Mac, Linux skills grab higher salaries than Windows

Of course, past the operating-system data, open-source skills do, on average, command less of a premium. But there is safety in numbers, and open source delivers the numbers.

Microsoft likes to tout the cost savings that derive from paying Windows-skilled employees less money.

That's great, if you're an employer, but if you're an engineer who needs to feed her family, the money is in Linux and Mac OS X skills, as highlighted in a recent post on the site of the Free and Open Source Software Learning Centre:

Of course, once you look past the operating-system data, it's clear that open-source skills do, on average, command less of a premium, perhaps because they're in more abundant supply. Because students are more likely to have JBoss or MySQL experience upon graduation than Oracle or WebSphere experience, for example, there is greater supply to appease demand and, hence, reduce salaries, on average.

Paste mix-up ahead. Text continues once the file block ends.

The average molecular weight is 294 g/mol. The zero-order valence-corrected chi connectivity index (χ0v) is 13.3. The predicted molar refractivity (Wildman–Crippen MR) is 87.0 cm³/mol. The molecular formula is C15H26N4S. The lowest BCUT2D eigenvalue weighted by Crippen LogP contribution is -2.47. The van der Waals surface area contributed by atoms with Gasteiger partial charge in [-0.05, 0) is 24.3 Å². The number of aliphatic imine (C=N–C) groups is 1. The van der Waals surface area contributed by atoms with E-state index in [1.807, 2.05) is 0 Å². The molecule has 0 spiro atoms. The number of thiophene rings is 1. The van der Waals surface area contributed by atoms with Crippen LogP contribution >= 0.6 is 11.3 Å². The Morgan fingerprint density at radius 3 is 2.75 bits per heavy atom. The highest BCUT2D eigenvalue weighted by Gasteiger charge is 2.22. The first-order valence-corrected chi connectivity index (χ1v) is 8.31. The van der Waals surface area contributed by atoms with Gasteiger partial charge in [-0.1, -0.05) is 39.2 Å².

This is almost certainly the reason that Windows skills command lower salaries, too: Microsoft has done a great job of seeding the education market with free or low-cost versions of its software, making Windows and other Microsoft technologies pervasive and cheap to learn.

Are these lower salaries necessarily bad? Probably not. So long as the demand for such skills remains strong, taking a lower paycheck in return for greater job security is probably worth it.

If you're a student hoping to get a job after graduation, your best bet is likely to aim for the largest and/or most resilient markets.

With open source increasing its share of enterprise computing , it's a safe bet to invest in open-source software skills. There's safety in numbers.

Follow me on Twitter at mjasay.

Tech Culture
About the author

    Matt Asay is chief operating officer at Canonical, the company behind the Ubuntu Linux operating system. Prior to Canonical, Matt was general manager of the Americas division and vice president of business development at Alfresco, an open-source applications company. Matt brings a decade of in-the-trenches open-source business and legal experience to The Open Road, with an emphasis on emerging open-source business strategies and opportunities. He is a member of the CNET Blog Network and is not an employee of CNET. You can follow Matt on Twitter @mjasay.


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